Forbidden Peak is a spectacular climbing destination: it is a pointed granite matterhorn rising above glacier ice and primeval forest. A technically easy but off-the-charts exciting route leads to the top: the West Ridge. The route is featured in the book Fifty Classic Climbs of North America and visitors travel from all over the nation to climb it.
The National Park Service has a duty to provide public access in National Parks. They must also manage these public lands for resource protection and public safety. We recognize all the work that the Park Service has done to support climbing access over the years, and we commend them for working with climbers and other stakeholder groups on many issues of concern in the past.
Why the Bolts?
The traditional descent of Forbidden Peak has presented challenges in terms of party management and safety. A climber sought to address these issues by installing a bolted rappel station in 2012.
Why Were They Removed?
The Park Service removed the new rappel station and one lower down, claiming the anchors were in violation of Federal law. Subsequently, they announced a policy that no bolts could be allowed in the designated wilderness within the Park (virtually the entire park is designated).
The North Cascades National Park is one of America's wildest national parks. The only road that actually penetrates the Park boundary is an old mining road: the Cascade River Road serving the trailhead for Forbidden Peak.
Climbers have been visiting the North Cascades since at least 1906, when Asahel Curtis climbed Mt. Shuksan. Climbers continue to establish new routes on peaks in the Park with some stunning achievements in recent years.
Bolts and Fixed Anchors in the Park
Bolts are a hot-button issue and, in at least some of their communication, the North Cascades National Park has used the term "fixed anchors" to refer to bolts alone. However, "fixed anchors" are genearlly thought to include slings or cord and pitons in addition to bolts. When left in place, all of these are called "fixed anchors." Such anchors are necessary for a safe descent from many peaks.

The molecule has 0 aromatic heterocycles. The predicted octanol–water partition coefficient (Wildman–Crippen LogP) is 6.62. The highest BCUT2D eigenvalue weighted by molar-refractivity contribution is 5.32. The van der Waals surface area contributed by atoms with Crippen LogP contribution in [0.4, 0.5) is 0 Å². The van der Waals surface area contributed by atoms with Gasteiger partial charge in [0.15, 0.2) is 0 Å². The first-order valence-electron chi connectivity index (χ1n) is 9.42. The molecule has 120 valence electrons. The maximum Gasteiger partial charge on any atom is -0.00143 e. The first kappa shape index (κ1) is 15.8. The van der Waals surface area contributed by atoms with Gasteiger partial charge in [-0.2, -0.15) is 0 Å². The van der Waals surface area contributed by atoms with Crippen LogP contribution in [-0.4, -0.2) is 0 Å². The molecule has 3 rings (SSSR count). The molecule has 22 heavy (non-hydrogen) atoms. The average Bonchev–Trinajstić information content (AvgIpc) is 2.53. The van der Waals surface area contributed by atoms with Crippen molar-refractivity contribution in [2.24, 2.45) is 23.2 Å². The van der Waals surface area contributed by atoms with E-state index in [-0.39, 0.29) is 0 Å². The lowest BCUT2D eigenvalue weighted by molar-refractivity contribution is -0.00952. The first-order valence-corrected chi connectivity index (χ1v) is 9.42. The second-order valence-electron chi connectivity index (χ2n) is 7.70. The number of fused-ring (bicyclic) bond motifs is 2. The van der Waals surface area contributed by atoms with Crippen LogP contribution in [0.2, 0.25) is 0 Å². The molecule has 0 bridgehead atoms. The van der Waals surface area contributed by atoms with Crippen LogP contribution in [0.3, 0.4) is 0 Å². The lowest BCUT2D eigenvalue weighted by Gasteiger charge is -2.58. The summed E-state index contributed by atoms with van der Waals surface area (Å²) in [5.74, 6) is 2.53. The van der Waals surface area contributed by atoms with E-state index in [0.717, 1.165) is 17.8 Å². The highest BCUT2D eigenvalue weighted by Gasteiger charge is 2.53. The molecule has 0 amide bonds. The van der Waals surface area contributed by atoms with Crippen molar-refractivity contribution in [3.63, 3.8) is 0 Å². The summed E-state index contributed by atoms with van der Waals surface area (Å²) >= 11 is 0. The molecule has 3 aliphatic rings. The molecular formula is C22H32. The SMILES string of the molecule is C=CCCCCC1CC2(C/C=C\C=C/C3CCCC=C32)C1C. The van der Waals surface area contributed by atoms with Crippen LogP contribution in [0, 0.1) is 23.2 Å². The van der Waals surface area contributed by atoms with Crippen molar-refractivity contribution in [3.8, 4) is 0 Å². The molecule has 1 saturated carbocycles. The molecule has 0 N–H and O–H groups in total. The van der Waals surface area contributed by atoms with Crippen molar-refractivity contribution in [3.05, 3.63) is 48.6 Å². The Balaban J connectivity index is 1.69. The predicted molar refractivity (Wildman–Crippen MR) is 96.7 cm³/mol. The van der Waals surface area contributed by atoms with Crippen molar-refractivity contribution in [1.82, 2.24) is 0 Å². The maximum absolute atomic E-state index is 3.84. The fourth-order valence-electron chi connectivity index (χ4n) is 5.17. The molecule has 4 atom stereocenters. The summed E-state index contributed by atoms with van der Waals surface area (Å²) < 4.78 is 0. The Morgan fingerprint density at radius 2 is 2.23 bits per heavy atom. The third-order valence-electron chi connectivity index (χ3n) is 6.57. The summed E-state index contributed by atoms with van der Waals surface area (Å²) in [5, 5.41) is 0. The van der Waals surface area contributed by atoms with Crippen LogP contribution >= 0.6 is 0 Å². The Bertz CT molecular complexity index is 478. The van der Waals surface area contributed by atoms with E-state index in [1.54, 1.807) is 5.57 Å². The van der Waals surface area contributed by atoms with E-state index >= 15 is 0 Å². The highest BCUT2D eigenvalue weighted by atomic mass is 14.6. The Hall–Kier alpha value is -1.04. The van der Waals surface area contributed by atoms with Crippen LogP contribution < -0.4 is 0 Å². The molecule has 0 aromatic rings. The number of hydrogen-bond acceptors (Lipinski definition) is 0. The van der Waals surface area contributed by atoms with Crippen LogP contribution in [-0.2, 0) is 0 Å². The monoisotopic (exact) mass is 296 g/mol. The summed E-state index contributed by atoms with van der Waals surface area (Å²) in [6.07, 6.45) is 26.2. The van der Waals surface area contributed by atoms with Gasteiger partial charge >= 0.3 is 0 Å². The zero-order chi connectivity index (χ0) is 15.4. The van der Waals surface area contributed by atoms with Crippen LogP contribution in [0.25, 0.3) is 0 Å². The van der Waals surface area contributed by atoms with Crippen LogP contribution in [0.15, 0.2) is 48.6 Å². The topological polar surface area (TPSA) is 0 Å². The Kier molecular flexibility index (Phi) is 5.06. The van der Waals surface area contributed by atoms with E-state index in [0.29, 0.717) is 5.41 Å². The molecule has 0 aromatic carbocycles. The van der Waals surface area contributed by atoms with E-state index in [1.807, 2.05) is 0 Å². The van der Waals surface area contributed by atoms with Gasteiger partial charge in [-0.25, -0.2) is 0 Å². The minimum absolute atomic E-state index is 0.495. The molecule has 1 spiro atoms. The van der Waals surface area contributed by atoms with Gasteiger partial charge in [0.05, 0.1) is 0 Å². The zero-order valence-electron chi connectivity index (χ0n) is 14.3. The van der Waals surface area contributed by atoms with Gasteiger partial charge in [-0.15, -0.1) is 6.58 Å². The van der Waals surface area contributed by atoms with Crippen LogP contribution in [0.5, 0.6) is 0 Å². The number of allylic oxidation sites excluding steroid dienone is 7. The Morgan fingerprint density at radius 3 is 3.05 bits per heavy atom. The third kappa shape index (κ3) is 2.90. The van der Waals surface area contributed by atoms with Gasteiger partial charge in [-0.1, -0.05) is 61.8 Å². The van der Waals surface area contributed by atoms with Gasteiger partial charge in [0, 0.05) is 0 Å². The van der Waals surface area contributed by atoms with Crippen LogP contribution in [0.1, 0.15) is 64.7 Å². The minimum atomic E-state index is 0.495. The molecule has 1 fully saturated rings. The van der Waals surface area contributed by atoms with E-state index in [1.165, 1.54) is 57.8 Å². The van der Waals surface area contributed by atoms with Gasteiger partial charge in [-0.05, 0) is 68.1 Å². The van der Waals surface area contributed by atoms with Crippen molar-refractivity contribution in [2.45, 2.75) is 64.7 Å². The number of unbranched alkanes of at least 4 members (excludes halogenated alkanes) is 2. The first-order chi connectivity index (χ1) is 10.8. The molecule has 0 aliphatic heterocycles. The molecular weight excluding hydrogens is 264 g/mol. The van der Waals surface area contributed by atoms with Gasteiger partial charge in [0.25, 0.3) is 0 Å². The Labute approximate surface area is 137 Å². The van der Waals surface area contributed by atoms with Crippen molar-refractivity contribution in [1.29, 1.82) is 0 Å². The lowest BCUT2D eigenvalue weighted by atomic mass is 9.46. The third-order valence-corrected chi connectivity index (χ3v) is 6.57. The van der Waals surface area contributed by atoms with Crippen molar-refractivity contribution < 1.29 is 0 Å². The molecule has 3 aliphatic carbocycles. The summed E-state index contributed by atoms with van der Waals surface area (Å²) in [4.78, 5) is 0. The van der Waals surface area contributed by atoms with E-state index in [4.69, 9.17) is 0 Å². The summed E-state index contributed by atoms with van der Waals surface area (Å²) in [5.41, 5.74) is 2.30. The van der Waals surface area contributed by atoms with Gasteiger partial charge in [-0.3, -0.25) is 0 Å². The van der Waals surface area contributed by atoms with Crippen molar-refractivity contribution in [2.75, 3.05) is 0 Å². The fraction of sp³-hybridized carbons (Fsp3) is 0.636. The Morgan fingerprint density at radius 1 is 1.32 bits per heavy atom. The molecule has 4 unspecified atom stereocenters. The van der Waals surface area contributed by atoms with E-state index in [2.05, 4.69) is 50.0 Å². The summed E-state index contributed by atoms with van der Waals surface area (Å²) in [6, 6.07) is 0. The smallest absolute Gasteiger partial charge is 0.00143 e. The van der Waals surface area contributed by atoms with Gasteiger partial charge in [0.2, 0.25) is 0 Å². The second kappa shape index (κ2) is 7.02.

A piton was first used for a rappel station during the descent from a peak inside today's park in 1936 but climbers rarely carry them on climbs in the park these days. Rappel slings are much more common. Loops of cord or sling material are hung on rocks or pinnacles to facilitate a descent from several of the higher peaks in the park.
Bolts have been have been used in what is now the Park since 1967 but, apart from environmental or aesthetic concerns, they are rarely used there for several practical reasons: (1) they are not necessary on the vast majority of climbs, (2) they require specialized equipment that very few climbers have or know how to use, (3) the equipment is heavy and they require a lot of work to install.
Recent events in the North Cascades highlight climbing anchor management issues. The North Cascades offer spectacular climbing that is in major part spectacular precisely because it is wild and rough. That is not going to change. We look forward to getting back to working with the Park Service to address issues of concern.
The Washington Climbers Coalition works to keep Washington climbing vibrant by working with climbers, land managers and property owners on climbing issues, to educate climbers about legal, environmental and resource concerns, and promoting climber stewardship of our cliffs and boulders.